A Gynecologist Exam Yearly? Many Doctors Still Say Yes, Even if You Don't Need Pap Test
In new guidelines, the American College of Obstetricians and Gynecologists says women should keep to a schedule of annual “well woman” exams. ACOG’s guidance comes just months after medical groups said most women need to have a Pap smear every three years, beginning at age 21, and less frequently for those age 30 and over if the Pap is combined with human papillomavirus testing.
Even if women do not get a Pap test, an annual visit should include a pelvic exam, said ACOG, while acknowledging that “no evidence supports or refutes” the value of the exam for finding problems in women who have no symptoms.
“Many women refer to going to see their gynecologist as going in for their Pap smear. But there are many other things involved,” said Gerald Joseph Jr., vice president of practice activities for ACOG. According to the college, annual visits can be used to screen for STDs and other health problems, check blood pressure and weight, update immunizations, perform breast exams, and build doctor-patient relationships.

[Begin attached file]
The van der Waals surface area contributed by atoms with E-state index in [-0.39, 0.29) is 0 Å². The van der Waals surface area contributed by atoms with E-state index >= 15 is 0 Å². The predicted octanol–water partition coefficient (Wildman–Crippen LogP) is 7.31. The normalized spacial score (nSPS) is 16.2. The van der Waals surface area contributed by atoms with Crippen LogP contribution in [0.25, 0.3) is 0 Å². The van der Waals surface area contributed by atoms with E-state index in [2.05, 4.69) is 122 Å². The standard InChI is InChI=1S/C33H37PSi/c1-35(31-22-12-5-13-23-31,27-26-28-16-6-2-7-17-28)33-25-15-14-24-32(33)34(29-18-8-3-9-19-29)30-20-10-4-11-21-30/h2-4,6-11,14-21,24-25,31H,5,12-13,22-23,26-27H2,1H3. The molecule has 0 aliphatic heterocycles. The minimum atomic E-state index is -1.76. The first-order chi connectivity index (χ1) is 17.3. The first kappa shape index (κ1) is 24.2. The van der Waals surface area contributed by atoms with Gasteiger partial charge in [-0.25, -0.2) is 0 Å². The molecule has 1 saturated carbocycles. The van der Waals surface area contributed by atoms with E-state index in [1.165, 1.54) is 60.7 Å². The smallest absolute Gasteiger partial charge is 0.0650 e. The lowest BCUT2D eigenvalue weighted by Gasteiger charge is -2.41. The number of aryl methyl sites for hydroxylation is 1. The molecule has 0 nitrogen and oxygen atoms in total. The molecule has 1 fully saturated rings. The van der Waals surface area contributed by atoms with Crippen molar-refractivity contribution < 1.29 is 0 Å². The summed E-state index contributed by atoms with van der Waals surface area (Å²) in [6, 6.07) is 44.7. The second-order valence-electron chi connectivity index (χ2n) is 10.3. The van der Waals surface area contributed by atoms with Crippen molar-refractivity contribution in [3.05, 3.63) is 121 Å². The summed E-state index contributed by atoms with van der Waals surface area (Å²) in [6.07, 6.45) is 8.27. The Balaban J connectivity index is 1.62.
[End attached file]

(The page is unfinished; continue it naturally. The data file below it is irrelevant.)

ACOG’s new guidelines also come as part of the new US health care law takes effect, requiring most insurers to fully cover annual checkups by gynecologists and other providers.
The executive director of the nonprofit women’s health group Our Bodies Ourselves lauded the new federal rules on annual visit coverage. But “most women don’t like going once a year to a doctor,” said Judy Norsigian. “If they are told there’s no evidence they benefit from it, they are not going to do it.”
However, Joseph believes the annual pelvic exam will remain a “ritual” for many women, who are reassured when no obvious abnormality is found, as is usually the case.
[PNU editor’s note: To access the guidelines, visit http://www.acog.org/Resources_And_Publications/Committee_Opinions/Committee_on_Gynecologic_Practice/Well-Woman_Visit.]
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